Since the 20th century, zoning regulations across America
have moved along a path that limited housing diversity.
Due to these changes, housing mostly comes in two forms:
single-family homes or apartment complexes.
Residential infill development seeks to promote additional types of housing options for neighborhoods, such as townhouses, duplexes, triplexes and smaller courtyard apartment buildings.
Through zoning changes (also known as “wording amendments” to the City code), City staff are able to reintroduce these important housing options, which have been termed “the missing middle.” They are called “the missing middle” because they have been largely been abandoned for the last 70 years. In other words, they’re “missing” from the current housing development pattern.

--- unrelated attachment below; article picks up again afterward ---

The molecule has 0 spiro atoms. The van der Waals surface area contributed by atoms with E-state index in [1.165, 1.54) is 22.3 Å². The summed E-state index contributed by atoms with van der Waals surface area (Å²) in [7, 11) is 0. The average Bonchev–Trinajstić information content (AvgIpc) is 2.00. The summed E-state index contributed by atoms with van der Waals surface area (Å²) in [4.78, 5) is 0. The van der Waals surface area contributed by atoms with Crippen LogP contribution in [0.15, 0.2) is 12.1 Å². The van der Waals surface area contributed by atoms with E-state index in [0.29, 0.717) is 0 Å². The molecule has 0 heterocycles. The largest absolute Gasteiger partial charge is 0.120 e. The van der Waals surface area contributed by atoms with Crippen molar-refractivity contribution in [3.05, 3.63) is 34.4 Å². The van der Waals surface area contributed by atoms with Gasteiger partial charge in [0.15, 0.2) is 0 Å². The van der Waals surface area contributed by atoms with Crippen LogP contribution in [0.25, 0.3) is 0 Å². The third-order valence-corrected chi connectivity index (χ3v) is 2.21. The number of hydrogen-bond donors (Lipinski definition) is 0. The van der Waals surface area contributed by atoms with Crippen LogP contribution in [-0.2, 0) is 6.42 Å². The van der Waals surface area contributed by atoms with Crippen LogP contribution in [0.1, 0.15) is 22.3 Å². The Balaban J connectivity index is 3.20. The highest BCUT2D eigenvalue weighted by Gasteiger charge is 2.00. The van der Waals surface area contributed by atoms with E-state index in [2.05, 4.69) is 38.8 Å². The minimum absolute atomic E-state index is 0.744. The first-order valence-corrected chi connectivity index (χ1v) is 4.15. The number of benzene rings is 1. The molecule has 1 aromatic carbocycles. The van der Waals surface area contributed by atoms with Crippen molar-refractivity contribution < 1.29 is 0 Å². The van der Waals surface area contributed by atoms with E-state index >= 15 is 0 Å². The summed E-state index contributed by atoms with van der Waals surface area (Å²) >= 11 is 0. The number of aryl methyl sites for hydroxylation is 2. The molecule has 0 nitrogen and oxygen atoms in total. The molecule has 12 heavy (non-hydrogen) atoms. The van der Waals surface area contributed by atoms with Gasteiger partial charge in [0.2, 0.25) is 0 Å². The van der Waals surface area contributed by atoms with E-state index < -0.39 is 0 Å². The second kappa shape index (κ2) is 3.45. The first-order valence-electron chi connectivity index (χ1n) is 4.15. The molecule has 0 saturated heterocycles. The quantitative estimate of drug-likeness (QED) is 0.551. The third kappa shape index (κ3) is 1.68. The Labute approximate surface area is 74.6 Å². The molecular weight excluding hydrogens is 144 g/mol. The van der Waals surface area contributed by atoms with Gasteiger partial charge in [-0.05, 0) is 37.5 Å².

Nevertheless, these varied housing types were part of Asheville some 70 years ago, when multifamily structures were permitted in all zoning districts. As Asheville’s population has grown, the city has experienced an extreme shortage of affordable housing. In response, Asheville City Council asked staff to develop tools to promote more housing inventory.
In this video, Asheville Urban and Transportation Planner Vaidila Satvika offers a rundown of recent changes approved by Asheville City Council that now allow more housing variety in residential neighborhoods.
Grab a cup of coffee; this video is about eight minutes long. The tradeoff: You’ll learn about the new regulations and what they could mean for you and your neighborhood.
Please note: This video was revised after the Oct. 24 City Council meeting to include updated information on Council-approved 20% reductions to minimum lot sizes.